This references a letter from Charles Marrone which caught my interest, as do most of Shadow’s writings on Facebook and Thunder Press’s “One for the Road,” when they reference distance motorcycle-riding tips.
As I read through the initial comments, a smile came over me. I was surprised a biker or enthusiast would make such a comment. The sentiment was that Shadow’s column, “One for the Road,” should be renamed, “Doom and Gloom.” I find her column and her other posts useful to me as a distance biker.
Honestly, I am chuckling because I have yet to find anything, within the content of Shadow’s writings, that is gloomy nor bring any form of doom to my riding world, rather, more like missing words, “Your Saving Graces on the Road.”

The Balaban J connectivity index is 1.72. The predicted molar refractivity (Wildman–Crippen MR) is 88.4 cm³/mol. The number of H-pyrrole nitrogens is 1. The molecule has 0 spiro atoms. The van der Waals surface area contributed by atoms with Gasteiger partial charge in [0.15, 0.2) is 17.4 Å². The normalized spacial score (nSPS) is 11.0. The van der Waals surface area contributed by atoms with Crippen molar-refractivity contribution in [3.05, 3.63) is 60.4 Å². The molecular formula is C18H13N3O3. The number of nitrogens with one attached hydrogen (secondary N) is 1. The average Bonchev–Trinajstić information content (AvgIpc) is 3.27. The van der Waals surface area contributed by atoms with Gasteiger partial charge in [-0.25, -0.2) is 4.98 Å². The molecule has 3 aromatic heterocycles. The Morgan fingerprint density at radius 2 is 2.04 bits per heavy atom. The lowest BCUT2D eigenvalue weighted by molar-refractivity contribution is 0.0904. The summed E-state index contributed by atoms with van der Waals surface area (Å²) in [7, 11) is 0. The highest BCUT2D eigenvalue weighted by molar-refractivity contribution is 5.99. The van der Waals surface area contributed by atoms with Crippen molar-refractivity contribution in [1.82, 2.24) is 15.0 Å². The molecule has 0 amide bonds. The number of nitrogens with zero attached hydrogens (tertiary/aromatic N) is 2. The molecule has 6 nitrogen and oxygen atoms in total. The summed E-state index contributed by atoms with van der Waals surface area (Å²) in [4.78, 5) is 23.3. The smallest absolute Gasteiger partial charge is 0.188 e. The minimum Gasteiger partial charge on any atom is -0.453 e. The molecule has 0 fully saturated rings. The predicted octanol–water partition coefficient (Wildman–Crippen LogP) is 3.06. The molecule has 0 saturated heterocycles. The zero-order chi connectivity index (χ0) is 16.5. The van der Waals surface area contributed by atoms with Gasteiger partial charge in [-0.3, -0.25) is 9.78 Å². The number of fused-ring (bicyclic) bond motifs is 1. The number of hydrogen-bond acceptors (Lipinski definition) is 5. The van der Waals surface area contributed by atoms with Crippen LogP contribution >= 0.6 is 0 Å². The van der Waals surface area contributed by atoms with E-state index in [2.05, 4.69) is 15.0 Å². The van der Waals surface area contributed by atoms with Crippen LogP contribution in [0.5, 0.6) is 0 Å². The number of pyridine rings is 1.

I have learned and put to good use many of the experiences Shadow has had on the road; we’re both distance riders, living sometimes for a month, while traveling, via motorcycle.
A recent post of Shadow’s sent me into my garage to look at the bikes’ rear framing condition, especially, the fender and struts on my Dyna. I use the bikes for a lot of distance travel, and try to keep them in good condition, performing frequent inspections and maintenance. Shadow had found a fender issue on one of her bikes and posted this, sharing what she’d found. I took heed, and since I have carried anywhere from 50–68 pounds of gear, there was indeed a cracking fender issue. I have since lightened my load and am looking at changing the fender on the Dyna for a more solid setup.
I find there is something to be learned from the conversation/posts she takes the time to write in “One for the Road.” I have to say any “doom” on my part would be to read the articles, and then unfortunate “gloom” on my part for not following the lessons and tips that are provided, by making the repairs or upgrades to my bikes to prevent things from going wrong on the road.
Forever in the wind.